We will not let our suffering, the daily discrimination we face to be used as a political rebranding exercise. We demand immediate action to a problem which affects the lives of the majority in Tower Hamlets residents.

Deputy Mayors: Sirajul Islam, Asma Begum, Rachel Blake
Cabinet members
Cllr Sabina Akhtar (Cabinet Member for Culture, Arts and Brexit)
Cllr Candida Ronald (Cabinet Member for Resources and the Voluntary Sector)
Cllr Danny Hassell (Cabinet Member for Housing)
Cllr Motin Uz-Zaman (Cabinet Member for Work and Economic Growth)
Cllr Mufeedah Bustin (Cabinet Member for Planning and Social Inclusion (Job Share) – Lead on Social Inclusion)
Cllr Asma Islam (Cabinet Member for Environment and Public Realm (Job Share) – Lead on Environment)
Cllr Eve McQuillan (Cabinet Member for Planning and Social Inclusion (Job Share) – Lead on Planning)
Cllr Dan Tomlinson (Cabinet Member for Environment and Public Realm (Job Share) – Lead on Public Realm)

To sign the open letter follow this link.


That’s quite a lot of names. Especially as they are Labour councillors.

The Enquirer had been looking forward to reading the Commission’s finding so we were more than a little disappointed to read approximately 14,000 words (53 pages) of flannel. This might just scrape through as an A level project but that’s about it.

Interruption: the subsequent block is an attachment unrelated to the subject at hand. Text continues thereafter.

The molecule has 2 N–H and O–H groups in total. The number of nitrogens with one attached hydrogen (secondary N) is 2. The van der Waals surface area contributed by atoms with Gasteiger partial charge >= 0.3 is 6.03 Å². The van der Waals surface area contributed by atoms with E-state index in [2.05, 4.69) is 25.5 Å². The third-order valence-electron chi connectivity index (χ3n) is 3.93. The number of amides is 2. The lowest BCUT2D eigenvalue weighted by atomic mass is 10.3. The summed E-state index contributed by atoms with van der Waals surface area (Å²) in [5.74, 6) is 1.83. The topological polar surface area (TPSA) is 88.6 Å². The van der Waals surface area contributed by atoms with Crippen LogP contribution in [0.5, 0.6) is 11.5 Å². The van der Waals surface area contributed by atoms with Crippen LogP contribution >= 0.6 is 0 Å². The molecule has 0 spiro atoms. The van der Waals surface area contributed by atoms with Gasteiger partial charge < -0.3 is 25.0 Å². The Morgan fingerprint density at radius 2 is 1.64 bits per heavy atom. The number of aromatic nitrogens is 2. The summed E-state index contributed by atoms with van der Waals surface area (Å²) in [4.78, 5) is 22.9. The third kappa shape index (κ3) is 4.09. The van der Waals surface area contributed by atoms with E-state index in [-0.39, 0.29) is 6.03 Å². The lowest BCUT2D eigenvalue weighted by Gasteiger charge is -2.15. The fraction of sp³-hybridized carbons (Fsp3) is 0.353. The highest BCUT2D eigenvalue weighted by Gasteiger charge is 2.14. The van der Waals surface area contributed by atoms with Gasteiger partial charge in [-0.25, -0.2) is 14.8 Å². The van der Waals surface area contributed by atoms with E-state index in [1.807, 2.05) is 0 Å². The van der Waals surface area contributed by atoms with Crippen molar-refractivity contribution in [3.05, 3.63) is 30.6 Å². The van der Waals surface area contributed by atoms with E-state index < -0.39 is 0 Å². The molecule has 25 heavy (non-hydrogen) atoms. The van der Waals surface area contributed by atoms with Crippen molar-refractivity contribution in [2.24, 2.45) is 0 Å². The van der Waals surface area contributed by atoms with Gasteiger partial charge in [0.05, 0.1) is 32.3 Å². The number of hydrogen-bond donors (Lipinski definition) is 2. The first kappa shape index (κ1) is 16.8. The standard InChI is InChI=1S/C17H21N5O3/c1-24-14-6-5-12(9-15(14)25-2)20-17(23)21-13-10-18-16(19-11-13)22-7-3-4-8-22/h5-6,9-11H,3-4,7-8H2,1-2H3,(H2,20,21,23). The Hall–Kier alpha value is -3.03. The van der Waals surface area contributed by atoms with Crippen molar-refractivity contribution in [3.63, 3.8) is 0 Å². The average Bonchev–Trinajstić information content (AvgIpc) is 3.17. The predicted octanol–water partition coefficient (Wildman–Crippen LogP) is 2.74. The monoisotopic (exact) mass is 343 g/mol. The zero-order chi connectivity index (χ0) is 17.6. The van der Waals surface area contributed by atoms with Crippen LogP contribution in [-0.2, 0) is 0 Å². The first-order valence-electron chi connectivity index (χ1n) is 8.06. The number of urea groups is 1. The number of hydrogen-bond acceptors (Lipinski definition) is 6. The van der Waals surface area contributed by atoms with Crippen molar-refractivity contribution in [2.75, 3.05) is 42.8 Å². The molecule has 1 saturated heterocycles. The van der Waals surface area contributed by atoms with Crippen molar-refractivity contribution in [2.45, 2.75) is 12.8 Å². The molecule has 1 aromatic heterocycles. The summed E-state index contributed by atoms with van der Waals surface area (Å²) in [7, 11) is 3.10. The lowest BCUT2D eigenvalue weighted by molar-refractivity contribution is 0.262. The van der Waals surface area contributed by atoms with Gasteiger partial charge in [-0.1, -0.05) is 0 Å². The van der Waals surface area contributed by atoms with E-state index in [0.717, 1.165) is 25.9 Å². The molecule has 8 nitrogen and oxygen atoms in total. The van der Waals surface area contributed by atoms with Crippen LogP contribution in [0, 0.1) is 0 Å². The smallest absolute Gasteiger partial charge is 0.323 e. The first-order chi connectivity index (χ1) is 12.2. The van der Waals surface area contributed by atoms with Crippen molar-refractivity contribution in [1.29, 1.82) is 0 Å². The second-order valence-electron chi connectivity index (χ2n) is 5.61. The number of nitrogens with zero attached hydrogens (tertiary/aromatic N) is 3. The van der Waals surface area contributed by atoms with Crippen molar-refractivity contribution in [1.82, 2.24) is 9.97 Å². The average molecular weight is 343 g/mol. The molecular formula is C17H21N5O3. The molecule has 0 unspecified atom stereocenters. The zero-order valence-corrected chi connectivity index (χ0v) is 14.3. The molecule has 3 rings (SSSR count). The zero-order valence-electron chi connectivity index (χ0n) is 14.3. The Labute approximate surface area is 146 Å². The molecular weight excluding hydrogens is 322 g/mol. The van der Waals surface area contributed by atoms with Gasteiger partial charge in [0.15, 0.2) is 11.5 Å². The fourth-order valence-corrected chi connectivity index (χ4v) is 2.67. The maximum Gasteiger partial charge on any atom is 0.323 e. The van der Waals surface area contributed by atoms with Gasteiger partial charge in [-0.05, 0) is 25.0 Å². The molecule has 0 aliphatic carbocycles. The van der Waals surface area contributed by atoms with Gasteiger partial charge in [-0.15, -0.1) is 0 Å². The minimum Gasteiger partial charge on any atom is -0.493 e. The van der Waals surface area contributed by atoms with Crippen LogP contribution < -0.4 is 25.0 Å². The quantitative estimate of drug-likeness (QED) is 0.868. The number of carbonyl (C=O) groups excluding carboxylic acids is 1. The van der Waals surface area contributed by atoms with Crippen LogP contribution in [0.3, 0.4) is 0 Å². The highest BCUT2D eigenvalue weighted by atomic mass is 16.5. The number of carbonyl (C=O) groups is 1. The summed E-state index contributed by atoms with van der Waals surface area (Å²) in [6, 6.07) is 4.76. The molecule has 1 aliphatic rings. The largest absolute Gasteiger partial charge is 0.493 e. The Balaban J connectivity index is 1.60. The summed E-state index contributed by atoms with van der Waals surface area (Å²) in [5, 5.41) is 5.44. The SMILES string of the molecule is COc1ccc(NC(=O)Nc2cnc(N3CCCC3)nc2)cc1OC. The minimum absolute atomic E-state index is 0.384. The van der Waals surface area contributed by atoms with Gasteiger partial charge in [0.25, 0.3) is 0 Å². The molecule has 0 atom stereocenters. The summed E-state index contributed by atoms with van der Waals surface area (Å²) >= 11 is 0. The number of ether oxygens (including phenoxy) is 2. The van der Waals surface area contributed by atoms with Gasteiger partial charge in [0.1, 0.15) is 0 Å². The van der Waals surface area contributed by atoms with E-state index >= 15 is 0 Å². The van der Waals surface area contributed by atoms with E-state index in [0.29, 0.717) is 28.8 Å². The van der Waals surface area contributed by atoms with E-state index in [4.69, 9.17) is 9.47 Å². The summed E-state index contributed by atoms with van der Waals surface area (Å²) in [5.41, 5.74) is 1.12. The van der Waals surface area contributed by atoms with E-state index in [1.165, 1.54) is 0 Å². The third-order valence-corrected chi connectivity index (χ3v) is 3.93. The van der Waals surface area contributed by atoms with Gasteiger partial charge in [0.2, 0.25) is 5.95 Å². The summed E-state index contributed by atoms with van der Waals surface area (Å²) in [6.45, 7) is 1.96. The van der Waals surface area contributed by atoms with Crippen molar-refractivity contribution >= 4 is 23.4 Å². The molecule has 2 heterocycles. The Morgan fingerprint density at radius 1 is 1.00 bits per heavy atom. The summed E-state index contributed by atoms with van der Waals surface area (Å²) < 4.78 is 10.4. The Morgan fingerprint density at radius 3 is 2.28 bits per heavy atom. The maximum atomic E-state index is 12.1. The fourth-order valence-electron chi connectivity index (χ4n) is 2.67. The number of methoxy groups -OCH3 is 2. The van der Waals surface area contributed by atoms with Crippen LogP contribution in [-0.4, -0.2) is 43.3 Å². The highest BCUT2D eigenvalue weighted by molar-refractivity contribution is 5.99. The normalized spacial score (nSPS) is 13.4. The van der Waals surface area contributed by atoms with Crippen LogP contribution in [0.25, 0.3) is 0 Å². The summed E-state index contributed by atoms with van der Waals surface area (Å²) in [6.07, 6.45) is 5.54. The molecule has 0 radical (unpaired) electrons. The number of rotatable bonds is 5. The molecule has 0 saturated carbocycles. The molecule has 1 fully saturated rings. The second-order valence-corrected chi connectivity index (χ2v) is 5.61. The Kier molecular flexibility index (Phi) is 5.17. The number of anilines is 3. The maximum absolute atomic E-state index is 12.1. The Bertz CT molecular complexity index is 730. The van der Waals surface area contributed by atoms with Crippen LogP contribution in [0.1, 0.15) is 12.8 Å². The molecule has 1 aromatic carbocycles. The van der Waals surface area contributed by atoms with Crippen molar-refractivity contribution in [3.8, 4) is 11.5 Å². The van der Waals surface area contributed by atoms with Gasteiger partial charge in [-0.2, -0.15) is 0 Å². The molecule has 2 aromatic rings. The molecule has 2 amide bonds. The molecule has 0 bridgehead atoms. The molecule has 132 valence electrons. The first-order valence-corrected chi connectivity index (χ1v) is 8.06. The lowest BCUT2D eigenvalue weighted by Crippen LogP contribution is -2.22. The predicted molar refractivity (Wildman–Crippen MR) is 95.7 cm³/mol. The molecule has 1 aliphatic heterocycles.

This sentence on page 20 sums up the quality of the report.

“This report provides further anecdotes and data which suggests that racism is still, unfortunately, a pervasive and insidious issue which needs to be addressed.”

Why does any resident of Tower Hamlets, whatever their colour, need to be told this? If this was not true then there would be no need of a commission and report.

Do your literature review people

Any undergraduate is taught that when conducting research the first task is to review the existing literature on the subject.

The authors have failed to do this as on page 21 are these grand words “The Commission endorses the McGregor Smith review, which underlined the need for ethnicity pay gap reporting and targets. The Commission is disappointed that neither of these are mandatory and will push for organisations in Tower Hamlets to lead the way in implementing this. “

If a literature review had been undertaken it would have found that in 2018 Cllr. Rabina Khan (Liberal Democrat, Shadwell) and Clllr. Andrew Cregan submitted the below amendment about the gender and ethnicity pay gap under the Labour council which reads “As well as the gender pay audit, to carry out an ethnicity pay audit, to determine whether employees from Black and Ethnic Minority backgrounds are consistently paid less. The audit should include an action plan to address any issues found.”

The amendment that Labour rejected in 2018. (Our emphasis)

(Page nine, Amendment to Motion for debate submitted by an Opposition Group, 21 March 2018, Asmat Hussain, Monitoring Office)

The amendment was rejected. By Tower Hamlets Labour Party. The same people who are now harping on about the inequality of an ethnicity pay gap.

Go figure.

Thing is, and Tower Hamlets Labour have yet to work this out, that the need for a Black, Asian and Minority Ethnic Inequalities Commission is due to five years of continued discrimination against the Black, Asian and Minority Ethnic residents under a Labour council.

This report condemns Tower Hamlets Labour Party as much as it blames society at large.